How Time Flies By!/Chinese Steamed Buns

Sometimes, time just seems to stand still, no matter what I do to pass it and sometimes, when I don’t want time to fly by so quickly, by the time I know it, 2 days have passed by already! Or is it just me and my mentality? Usually, if I’m waiting for something to happen or come, then the week goes by soooo slow but I can’t believe it’s already Saturday, and almost noon! Have to do some last minute shopping for tonight then come home and prep/cook my food. It’s going to be a yummy night! The menu for tonight will be: Italian salad (from my sister’s workplace), cheese fondue with French baguettes, Manicotti Alla Romana (stuffed manicotti), Peanut Butter cake (for Chong), and I’m assuming my cousin’s going to buy me a cheesecake since she told me not to make one for myself. Oh man, everything sounds so fattening but delicious! Ok, after all the good eats today (and whatever leftovers we have to finish), Chong and I are going to start (again) on our healthy lifestyles. We haven’t been working out since Christmas so it’s time to get back on track.

I made some Chinese Steamed Buns on Thursday and they were really good! I call them Galangbao and they’re a bread-like bun filled with meat. Asian stores and delis sell these for about $1.50 for a big bun but when you’re feeding a lot of people, it’s a lot cheaper to make your own. They’re pretty easy to make, it just takes a lot of prep time to make the filling, and it takes a little getting used to closing up the bun but it’s well worth it.

Chinese Steamed Bun/Galangbao


-2 packages Chinese Steamed Bun flour
-2 cups milk
-2 tbsp oil
-3/4 c of sugar
-1.5 pounds ground pork
-1 bunch of green onion
-4 garlic cloves
-5 eggs, cooked
-1 package of Chinese sausage
-1 tbsp vinegar


There are step-by-step instructions on how to make the buns and what to use for the filling and that’s what I followed so I’m basically rewriting the directions on here.

1. Pour the flour into a bowl and save 4 tablespoons of flour for later use.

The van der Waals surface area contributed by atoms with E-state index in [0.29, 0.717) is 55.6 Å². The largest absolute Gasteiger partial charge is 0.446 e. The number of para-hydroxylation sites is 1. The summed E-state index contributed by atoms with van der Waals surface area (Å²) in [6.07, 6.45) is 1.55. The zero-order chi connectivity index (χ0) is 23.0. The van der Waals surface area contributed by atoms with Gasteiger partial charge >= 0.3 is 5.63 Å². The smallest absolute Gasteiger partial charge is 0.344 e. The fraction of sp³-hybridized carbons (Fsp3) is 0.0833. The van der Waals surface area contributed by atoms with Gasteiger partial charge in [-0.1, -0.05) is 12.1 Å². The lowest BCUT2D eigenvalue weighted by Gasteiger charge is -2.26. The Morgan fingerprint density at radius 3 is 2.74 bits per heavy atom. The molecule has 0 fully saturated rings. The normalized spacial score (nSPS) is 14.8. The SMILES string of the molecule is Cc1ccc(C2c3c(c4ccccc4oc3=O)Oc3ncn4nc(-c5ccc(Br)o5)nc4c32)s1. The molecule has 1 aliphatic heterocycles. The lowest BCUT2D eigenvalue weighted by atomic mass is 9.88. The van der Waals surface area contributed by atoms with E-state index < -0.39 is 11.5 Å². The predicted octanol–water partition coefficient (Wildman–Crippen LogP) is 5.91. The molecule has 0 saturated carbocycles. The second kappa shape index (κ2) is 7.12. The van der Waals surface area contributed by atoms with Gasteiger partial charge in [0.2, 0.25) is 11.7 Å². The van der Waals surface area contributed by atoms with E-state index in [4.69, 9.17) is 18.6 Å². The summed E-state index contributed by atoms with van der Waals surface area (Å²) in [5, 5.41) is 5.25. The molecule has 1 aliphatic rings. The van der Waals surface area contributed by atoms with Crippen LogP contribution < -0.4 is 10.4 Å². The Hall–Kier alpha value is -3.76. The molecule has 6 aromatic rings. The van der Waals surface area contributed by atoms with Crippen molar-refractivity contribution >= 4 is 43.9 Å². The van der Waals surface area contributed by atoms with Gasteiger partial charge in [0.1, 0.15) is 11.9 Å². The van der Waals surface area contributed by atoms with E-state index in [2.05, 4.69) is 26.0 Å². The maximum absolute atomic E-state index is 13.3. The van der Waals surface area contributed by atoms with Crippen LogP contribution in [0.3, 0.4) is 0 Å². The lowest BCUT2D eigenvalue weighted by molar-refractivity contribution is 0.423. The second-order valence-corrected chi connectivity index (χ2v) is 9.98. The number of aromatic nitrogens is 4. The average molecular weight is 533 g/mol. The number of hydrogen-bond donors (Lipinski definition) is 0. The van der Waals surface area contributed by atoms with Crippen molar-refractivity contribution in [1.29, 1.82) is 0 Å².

2. Mix the flour with the milk, oil, and sugar and stir until well-blended.
3. Cover and let the dough rest for 15 minutes.
4. In the meantime, slice the green onions and chop up the garlic.
5. Mix the ground pork with the green onions and garlic and set aside.
6. Chop up the egg into quarters and set aside.
7. Slice the Chinese sausage into 1/2 inches (5 slices per sausage) and set aside.
8. Bring a pot of water to a boil and add 1 tbsp of vinegar.
9. Cut some wax paper or parchment paper (works better) into 2″ squares (I ended up making 16 buns).
10. Knead the dough for 3-5 minutes and cut into into 16 pieces.
11. Take a small lump of dough, flour your cutting board, and roll the dough flat (a little larger than the size of your palm).
12. Add a heaping spoonful of the ground pork mixture, 2 slices of eggs, and 2-3 sliced of Chinese sausage and bring the ends up together to close the bun.
13. Put on parchment paper.
14. Repeating steps 11-13 for the rest of the buns and when you have enough to fill the steamer (3-5 buns, depending on the size), cover with a lid and put the steamer on top of the boiling pot of water.
15. Steam for 20 minutes and enjoy when done.

**I’m still getting used to writing down my own instructions : )

Chinese Steamed Buns/Galangbao Pictorial

Bags of flour I used


4 tbsp of flour

Sugar, salt, & oil added to the flour

Add milk

Stir til mix

Ground pork, green onions, garlic, salt & black pepper

Mixed together

Quartered eggs

Chinese sausage

15 minutes later

Rolled (this was obviously too small)

Filled and ready to be steamed

Waiting for the steamer

Steaming away

Open sesame!


Dissected part deux

Wrapped and ready to eat!

I haven’t made these in a while but OMG, I had forgotten how good home-made ones are!  I gave 9 to my parents and left 6 for us.  I think we still have 1 left in the fridge.  : )  Chong says he’s not tired of eating the Galangbao yet, but he will if I end up making it once a week (which I won’t).  He’ll probably take that to him for snack/lunch tomorrow.  I’m tired of eating them already.

Next time I make these, I won’t French cut the Chinese sausage because the rough edges made it harder to close up the buns.  Lesson learned.


1 comment so far

  1. mozemoua on

    hey I haven’t had the chance to come by your blog, but i saw that you did made the King Dumplings and boy yours sure does look good!

    I’ll be adding you to my blogroll if I havent yet, keep your blog coming along!

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